Need a dose of that old-school vibe for your rap track? Well, R&B singer Anthony Hamilton provides a fine, cost-effective alternative to pricey soul samples.
"A lot of people want that old sound, that old grit." he says, speaking by phone from his North Carolina home.
"So they say, 'Let's get Anthony Hamilton to sing it and you don't have to pay no licensing fee and you still get that same sound.' It's cheaper."
Over the years, a lot of rappers have taken him up on this economical offer. He's sung hooks for hip-hop stars like The Game, Busta Rhymes, and, most famously, the Nappy Roots, who, along with Hamilton, earned a 2003 Grammy nomination for Best Rap/Sung Collaboration for "Po' Folks."
Of course, though, he's also unearthed "that old grit" with fellow soul singers, as evidenced by "Freedom," his powerful duet with Elayna Boynton, featured in the Quentin Tarantino movie Django Unchained.
Born in 1971 in Charlotte, North Carolina, Hamilton's musical heroes included names you'd expect, like Bill Withers and Al Green (with whom he collaborated for Green's 2008 album, Lay It Down), as well as unexpected names like The Cure. But there were also closer, less renowned influences.
"There were guys you wouldn't know their names. They'd just be singing down on this path, where I'd walk on the porch from my Grandmother to my mother's, and they had some of the best voices you ever heard," he recalls.
"And then my father, he had a really amazing voice. He was very close to getting signed with Motown. His group was called the Showstoppers. He just didn't believe. Growing up in North Carolina back in that time, it seemed too far fetched."
But Anthony Hamilton was never willing to give up on his own dream to sing for a living. From his early days in the church choir, he always knew singing was what he wanted to do.
"The choir taught me how to use my diaphragm, how to control the vocals, and hone my ear sonically to know when you're on key," he says.
Later, when Hamilton tried pursuing his chosen profession, there were starts and stops and frustrations. But it all taught him a valuable lesson about what material he should tackle.
"You got to love it, live it, believe it," he insists. "Never try to sing a lie. If I don't believe it, I'll let it pass. I don't care who the song is with. I'll wait for the next song."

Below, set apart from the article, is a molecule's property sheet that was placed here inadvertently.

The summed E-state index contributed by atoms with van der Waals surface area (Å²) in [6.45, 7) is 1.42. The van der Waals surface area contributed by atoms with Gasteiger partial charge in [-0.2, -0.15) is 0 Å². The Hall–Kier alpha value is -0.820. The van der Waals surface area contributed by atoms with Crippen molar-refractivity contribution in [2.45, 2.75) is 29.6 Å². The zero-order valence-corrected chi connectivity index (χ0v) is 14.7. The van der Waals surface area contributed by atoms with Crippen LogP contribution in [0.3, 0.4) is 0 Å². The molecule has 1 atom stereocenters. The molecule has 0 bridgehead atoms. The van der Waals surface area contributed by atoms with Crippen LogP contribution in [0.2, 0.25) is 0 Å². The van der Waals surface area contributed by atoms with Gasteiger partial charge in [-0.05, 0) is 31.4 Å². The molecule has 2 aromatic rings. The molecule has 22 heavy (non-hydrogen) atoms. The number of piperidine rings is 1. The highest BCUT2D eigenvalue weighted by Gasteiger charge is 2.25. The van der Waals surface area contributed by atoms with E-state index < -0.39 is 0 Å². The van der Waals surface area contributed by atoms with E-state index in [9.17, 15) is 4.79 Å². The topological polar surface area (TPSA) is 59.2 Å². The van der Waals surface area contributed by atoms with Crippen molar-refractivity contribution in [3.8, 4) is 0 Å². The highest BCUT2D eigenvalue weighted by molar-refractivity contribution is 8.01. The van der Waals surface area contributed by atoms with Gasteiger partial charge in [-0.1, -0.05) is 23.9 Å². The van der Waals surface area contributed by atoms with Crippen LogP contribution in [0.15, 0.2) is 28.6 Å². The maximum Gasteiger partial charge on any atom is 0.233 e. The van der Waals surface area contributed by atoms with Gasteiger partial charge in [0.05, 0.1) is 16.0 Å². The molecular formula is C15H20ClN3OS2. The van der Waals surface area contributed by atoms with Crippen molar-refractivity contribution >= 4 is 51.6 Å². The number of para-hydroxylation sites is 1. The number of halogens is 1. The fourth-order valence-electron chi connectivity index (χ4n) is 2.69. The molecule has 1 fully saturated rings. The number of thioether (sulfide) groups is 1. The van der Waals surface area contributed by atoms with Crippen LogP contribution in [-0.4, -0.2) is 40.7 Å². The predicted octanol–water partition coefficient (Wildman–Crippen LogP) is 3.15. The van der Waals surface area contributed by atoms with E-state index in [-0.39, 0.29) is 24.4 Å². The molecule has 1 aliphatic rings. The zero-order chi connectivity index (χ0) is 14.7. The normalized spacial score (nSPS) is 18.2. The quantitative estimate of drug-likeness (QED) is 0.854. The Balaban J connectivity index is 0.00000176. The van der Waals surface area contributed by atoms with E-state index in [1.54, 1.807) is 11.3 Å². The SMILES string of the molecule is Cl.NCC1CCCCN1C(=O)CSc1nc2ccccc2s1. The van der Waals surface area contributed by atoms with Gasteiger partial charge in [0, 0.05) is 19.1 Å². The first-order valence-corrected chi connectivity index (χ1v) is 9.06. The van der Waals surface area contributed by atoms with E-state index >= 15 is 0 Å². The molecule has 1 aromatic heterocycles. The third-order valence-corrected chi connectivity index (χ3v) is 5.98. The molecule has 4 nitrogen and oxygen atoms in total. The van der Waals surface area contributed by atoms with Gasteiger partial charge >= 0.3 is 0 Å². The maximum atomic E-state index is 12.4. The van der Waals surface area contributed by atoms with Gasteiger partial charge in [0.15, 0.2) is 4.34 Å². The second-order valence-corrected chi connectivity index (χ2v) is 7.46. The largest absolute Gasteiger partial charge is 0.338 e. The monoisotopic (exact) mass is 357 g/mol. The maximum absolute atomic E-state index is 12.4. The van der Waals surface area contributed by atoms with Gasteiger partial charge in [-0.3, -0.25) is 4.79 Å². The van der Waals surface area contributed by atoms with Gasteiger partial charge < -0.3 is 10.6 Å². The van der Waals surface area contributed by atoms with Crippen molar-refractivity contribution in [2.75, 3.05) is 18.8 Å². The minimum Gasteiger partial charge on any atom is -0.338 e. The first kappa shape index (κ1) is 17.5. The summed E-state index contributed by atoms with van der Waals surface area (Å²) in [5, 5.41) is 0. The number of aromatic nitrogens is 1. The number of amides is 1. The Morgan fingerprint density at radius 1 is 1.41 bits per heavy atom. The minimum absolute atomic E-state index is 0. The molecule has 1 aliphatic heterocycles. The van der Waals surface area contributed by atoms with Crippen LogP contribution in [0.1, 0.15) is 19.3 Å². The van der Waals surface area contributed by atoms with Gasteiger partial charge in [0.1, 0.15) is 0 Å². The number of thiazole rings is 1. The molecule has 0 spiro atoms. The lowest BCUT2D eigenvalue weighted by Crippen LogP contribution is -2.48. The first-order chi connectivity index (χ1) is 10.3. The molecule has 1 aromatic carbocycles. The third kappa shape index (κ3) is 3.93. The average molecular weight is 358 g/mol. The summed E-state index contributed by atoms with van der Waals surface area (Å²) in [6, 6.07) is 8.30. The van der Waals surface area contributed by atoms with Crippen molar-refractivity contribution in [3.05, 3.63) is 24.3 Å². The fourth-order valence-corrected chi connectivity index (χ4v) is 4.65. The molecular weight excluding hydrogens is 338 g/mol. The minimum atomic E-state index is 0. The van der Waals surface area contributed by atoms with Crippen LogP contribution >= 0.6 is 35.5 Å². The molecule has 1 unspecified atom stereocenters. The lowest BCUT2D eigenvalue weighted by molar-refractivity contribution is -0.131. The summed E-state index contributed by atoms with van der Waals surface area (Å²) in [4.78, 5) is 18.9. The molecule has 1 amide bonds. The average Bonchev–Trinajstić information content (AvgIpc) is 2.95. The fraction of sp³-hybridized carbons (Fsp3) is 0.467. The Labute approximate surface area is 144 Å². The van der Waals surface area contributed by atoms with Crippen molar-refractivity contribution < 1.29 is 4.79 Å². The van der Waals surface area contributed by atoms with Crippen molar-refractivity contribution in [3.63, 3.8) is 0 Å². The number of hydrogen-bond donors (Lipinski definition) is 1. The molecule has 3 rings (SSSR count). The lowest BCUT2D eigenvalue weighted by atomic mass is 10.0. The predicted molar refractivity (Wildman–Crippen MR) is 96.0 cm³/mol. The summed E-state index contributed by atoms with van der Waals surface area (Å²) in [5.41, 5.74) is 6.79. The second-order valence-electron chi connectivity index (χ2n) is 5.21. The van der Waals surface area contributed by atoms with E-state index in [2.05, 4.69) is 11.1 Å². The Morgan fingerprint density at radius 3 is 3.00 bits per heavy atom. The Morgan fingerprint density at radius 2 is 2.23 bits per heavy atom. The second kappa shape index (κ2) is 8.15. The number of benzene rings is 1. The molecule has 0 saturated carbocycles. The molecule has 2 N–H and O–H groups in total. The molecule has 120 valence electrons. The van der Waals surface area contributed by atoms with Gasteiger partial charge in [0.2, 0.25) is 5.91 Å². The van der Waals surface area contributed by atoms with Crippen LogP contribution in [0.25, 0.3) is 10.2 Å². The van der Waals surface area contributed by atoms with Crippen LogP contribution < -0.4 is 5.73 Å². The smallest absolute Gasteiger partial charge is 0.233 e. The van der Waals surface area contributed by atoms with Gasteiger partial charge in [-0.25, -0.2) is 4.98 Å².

Currently at work in the studio, producing two younger hip-hop artists from his home state, it seems Hamilton is someone who enjoys always playing with others. When asked if this weekend's appearance at Jazz in the Gardens might include a stage collaboration with another artist from the festival's all-star roster, his voice lights up.
"We may. We're in talks about that now," he laughs. "I'm excited about the possibility."
But even if a Jazz in the Gardens jam sesh with LL Cool J and Jamie Foxx isn't a sure thing, Hamilton still has a few guarantees. "Expect me to be honest and funny and to dance unapologetically while I sing, whether my voice cracks or if it comes out perfectly. I can't wait to get my hands on those fans, with my microphone in their ear."
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His confidence, his love for music, his singing style, his success at taking singing jobs away from prerecorded music -- Hamilton credits it all to his upbringing in the Tar Heel state.
"Being from North Carolina's kept me calm, so I'm able to tell the story without rushing it," he insists. "It brings me that matter-of-fact, down-home sensibility that makes everyone feel they're in their living room, whether they're under a chandelier or hanging out in their blue jeans."
Anthony Hamilton. With LL Cool J, Jamie Foxx, Trey Songz, Kelly Rowland, and others. As part of Jazz in the Gardens 2014. Saturday, March 15, and Sunday, March 16. Sun Life Stadium, 2269 Dan Marino Blvd., Miami Gardens. Tickets cost $50 and up plus fees via ticketmaster.com. Visit jazzinthegardens.com.